To win at social media, you’ve got to keep it personal. In the future, can a political candidate still be in the game if he or she is delegating social outreach to staff, as many do today?
“A good new media guy who can write well can still do it,” said Lansing. “Five years from now, it will need to be at least 50/50.”
“I don’t believe that an elected official can be removed from the process,” Lira added. “The staff can, as they do in other areas, support that communication. The essence of that communication, however, begins with the elected official.”
Komar sees social media as yet another component of the larger communications picture, and handing off responsibility might just be a matter of course in terms of time management.
“[P]oliticians and candidates delegate drafting of press releases to staff. They delegate drafting of speeches to staff. They delegate drafting policy positions and fundraising asks to their staff. So yes, serious politicians can still delegate some social media outreach to staff as well.” He noted, however, that candidates who passall of their social media engagement on to staffers will be missing big opportunities for authentic engagement of supporters.
As in many sectors, it’s likely the political landscape will be radically different in just a few years thanks to social media’s pervasive influence on our ideas about culture, business, celebrity and public discourse. The ways in which we think about candidates and elected officials will change based on how connected we feel to them. And that will influence how we vote.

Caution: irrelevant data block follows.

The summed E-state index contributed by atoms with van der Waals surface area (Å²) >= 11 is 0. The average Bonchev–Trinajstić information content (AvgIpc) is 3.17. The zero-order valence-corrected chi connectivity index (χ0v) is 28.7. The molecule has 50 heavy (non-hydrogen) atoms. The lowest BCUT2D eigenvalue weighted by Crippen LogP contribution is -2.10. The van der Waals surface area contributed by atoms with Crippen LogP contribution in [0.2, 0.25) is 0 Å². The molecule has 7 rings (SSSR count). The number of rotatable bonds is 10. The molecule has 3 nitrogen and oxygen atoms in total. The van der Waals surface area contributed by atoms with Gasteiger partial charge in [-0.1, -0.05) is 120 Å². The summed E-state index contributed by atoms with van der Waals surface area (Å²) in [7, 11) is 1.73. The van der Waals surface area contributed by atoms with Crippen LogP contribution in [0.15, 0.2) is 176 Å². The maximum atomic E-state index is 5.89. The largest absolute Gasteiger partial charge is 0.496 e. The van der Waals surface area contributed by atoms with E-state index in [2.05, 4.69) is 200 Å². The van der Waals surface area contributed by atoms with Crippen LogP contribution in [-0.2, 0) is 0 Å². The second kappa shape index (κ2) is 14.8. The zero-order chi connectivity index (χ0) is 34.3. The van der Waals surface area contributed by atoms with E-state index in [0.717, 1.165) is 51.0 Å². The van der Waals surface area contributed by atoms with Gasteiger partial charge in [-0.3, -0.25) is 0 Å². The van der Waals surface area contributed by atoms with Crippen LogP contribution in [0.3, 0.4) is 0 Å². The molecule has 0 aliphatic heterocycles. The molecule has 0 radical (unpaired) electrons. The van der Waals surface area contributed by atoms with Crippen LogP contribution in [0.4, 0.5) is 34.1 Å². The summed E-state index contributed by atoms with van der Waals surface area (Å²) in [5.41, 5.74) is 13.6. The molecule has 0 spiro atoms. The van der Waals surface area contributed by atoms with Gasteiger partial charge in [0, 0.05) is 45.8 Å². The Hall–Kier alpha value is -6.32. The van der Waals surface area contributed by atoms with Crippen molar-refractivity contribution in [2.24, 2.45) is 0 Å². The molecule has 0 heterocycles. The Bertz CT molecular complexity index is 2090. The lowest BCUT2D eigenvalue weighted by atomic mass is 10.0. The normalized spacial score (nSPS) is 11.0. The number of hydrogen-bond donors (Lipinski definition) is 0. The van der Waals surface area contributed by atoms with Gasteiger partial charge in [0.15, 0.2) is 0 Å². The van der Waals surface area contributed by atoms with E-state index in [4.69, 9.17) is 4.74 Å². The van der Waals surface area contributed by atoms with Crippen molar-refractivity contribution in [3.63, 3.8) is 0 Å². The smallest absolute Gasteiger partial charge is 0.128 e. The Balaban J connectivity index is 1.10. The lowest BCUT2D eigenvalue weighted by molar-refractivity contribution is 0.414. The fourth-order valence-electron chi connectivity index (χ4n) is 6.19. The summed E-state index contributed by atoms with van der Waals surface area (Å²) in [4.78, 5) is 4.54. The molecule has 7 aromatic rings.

“The day is fast approaching when you can win your election on the basis of a really good social media campaign,” said Lira. “Build genuine connections with your constituency, authentically engage with them, and you can earn their support.”
Lansing’s advice to would-be candidates of the digital age is to “be very aggressive. What social media allows you to do is build an empire, and the timid do not build empires.”
What do you think? Does your local Congressperson have a place in your Facebook news feed? Do you engage your government directly via Twitter? Do you feel your online voice matters to legislators? Share your thoughts on the future of social media and politics in the comments.